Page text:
But this immunity fades with time. The most common age for a child to contract roseola is between 6 and 15 months. Remarkably, none of my daughter’s playgroup mates contracted the virus. © 1997- 2008 A.D.A.M., Inc. He or she may also lose bladder or bowel control temporarily. Roseola is of greater concern in people whose immune systems are compromised, such as those who have recently received a bone marrow or organ transplant. They may contract a new case of roseola — or a previous infection may come back while their immune system is weakened.

If your child develops the above mentioned symptoms it is best to seek medical advice. Make an appointment with your child’s doctor if your child has a rash that doesn’t improve after a few days, or if your child has a fever that lasts more than a week or exceeds 103 F (39.4 C). Information to gather in advance List your child’s signs and symptoms, and note how long your child has had them. If you have any concerns as a parent or carer, you must seek medical attention as soon as possible. List any possible sources of infection, such as other children who’ve recently had a high fever or a rash. Write down questions to ask your doctor. Most doctors will want to know if a child under two years old has a high fever.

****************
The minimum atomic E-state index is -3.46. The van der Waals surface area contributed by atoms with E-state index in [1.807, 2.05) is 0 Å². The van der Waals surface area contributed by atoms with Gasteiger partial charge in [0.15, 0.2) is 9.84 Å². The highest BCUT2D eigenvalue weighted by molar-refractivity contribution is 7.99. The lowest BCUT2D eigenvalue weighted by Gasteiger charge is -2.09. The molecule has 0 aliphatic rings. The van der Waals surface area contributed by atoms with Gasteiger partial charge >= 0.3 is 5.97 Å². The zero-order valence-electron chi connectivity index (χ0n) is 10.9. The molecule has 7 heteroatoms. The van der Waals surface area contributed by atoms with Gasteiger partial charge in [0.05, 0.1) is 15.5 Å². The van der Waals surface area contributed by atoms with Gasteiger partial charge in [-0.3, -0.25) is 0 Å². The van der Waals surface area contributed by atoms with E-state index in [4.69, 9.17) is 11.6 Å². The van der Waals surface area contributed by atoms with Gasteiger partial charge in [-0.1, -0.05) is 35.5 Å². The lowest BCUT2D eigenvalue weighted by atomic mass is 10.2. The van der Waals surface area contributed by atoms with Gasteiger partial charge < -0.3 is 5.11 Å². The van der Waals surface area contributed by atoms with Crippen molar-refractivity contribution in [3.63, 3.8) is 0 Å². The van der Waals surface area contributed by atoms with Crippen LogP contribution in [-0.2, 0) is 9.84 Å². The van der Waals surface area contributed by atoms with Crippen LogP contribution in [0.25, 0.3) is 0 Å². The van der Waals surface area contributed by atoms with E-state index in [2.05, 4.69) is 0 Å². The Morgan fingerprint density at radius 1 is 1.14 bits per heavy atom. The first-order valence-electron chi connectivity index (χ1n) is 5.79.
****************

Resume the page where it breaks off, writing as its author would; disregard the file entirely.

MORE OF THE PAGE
Health Services / Roseola
Herbs are a way to strengthen and tone the body’s systems. You may be able to ease fever-related discomfort with a lukewarm sponge bath or cool compresses. Giving vitamin A supplements to children with measles has been shown to be beneficial, by decreasing the length and impact of the disease. Roseola can be difficult to diagnose because initial signs and symptoms are similar to those of other common childhood illnesses. If your child has a fever and it’s clear that no cold, ear infection, strep throat or other common condition is present, your doctor may wait to see if the characteristic rash of roseola appears. Your doctor may tell you to look for the rash while you treat your child’s fever at home. Most children recover fully from roseola within a week of the onset of the fever.

With your doctor’s advice, you can give your child over-the-counter medications to reduce fever, such as acetaminophen (Tylenol, others) or ibuprofen (Advil, Motrin, others). Use caution when giving aspirin to children or teenagers. Though aspirin is approved for use in children older than 2, children and teenagers recovering form chickenpox or flu-like symptoms should never take aspirin. This is because aspirin has been linked to Reye’s syndrome, a rare but potentially life-threatening condition, in such children. There’s no specific treatment for roseola, although some doctors may prescribe the antiviral medication ganciclovir (Cytovene) to treat the infection in people with weakened immunity. Antibiotics aren’t effective in treating viral illnesses, such as roseola. Because there’s no vaccine to prevent roseola, the best you can do to prevent the spread of roseola is to avoid exposing your child to an infected child.